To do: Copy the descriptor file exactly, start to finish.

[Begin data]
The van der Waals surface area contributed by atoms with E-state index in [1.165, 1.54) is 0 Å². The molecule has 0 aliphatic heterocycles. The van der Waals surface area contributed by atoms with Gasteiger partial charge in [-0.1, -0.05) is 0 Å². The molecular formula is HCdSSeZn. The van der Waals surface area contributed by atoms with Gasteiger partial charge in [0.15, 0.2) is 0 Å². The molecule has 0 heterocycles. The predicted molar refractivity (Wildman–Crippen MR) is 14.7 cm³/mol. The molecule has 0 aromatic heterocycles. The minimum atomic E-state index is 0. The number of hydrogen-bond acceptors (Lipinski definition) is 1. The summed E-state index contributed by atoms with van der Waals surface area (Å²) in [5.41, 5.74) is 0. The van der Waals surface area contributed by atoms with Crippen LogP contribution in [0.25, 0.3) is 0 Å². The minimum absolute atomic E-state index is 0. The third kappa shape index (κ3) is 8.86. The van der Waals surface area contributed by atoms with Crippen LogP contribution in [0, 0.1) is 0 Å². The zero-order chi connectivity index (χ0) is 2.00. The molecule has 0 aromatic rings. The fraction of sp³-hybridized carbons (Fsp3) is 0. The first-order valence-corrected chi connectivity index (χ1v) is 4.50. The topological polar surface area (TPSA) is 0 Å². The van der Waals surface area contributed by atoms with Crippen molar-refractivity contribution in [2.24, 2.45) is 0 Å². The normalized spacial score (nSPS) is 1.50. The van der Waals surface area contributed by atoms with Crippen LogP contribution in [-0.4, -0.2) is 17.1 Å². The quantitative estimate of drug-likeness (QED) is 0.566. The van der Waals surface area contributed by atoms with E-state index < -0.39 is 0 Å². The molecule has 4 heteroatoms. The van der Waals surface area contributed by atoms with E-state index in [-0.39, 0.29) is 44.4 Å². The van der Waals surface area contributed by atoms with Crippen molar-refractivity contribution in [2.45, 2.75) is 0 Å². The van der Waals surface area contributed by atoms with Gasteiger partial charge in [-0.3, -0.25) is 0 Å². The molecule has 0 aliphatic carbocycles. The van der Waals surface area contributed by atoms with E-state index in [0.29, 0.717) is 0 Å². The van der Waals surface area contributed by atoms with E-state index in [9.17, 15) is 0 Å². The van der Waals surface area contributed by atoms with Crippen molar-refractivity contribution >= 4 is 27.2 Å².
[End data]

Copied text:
The van der Waals surface area contributed by atoms with E-state index in [1.165, 1.54) is 0 Å². The molecule has 0 aliphatic heterocycles. The van der Waals surface area contributed by atoms with Gasteiger partial charge in [-0.1, -0.05) is 0 Å². The molecular formula is HCdSSeZn. The van der Waals surface area contributed by atoms with Gasteiger partial charge in [0.15, 0.2) is 0 Å². The molecule has 0 heterocycles. The predicted molar refractivity (Wildman–Crippen MR) is 14.7 cm³/mol. The molecule has 0 aromatic heterocycles. The minimum atomic E-state index is 0. The number of hydrogen-bond acceptors (Lipinski definition) is 1. The summed E-state index contributed by atoms with van der Waals surface area (Å²) in [5.41, 5.74) is 0. The van der Waals surface area contributed by atoms with Crippen LogP contribution in [0.25, 0.3) is 0 Å². The minimum absolute atomic E-state index is 0. The third kappa shape index (κ3) is 8.86. The van der Waals surface area contributed by atoms with Crippen LogP contribution in [0, 0.1) is 0 Å². The zero-order chi connectivity index (χ0) is 2.00. The molecule has 0 aromatic rings. The fraction of sp³-hybridized carbons (Fsp3) is 0. The first-order valence-corrected chi connectivity index (χ1v) is 4.50. The topological polar surface area (TPSA) is 0 Å². The van der Waals surface area contributed by atoms with Crippen molar-refractivity contribution in [2.24, 2.45) is 0 Å². The normalized spacial score (nSPS) is 1.50. The van der Waals surface area contributed by atoms with Crippen LogP contribution in [-0.4, -0.2) is 17.1 Å². The quantitative estimate of drug-likeness (QED) is 0.566. The van der Waals surface area contributed by atoms with E-state index < -0.39 is 0 Å². The molecule has 4 heteroatoms. The van der Waals surface area contributed by atoms with E-state index in [-0.39, 0.29) is 44.4 Å². The van der Waals surface area contributed by atoms with Crippen molar-refractivity contribution in [2.45, 2.75) is 0 Å². The van der Waals surface area contributed by atoms with Gasteiger partial charge in [-0.3, -0.25) is 0 Å². The molecule has 0 aliphatic carbocycles. The van der Waals surface area contributed by atoms with E-state index in [0.29, 0.717) is 0 Å². The van der Waals surface area contributed by atoms with E-state index in [9.17, 15) is 0 Å². The van der Waals surface area contributed by atoms with Crippen molar-refractivity contribution >= 4 is 27.2 Å².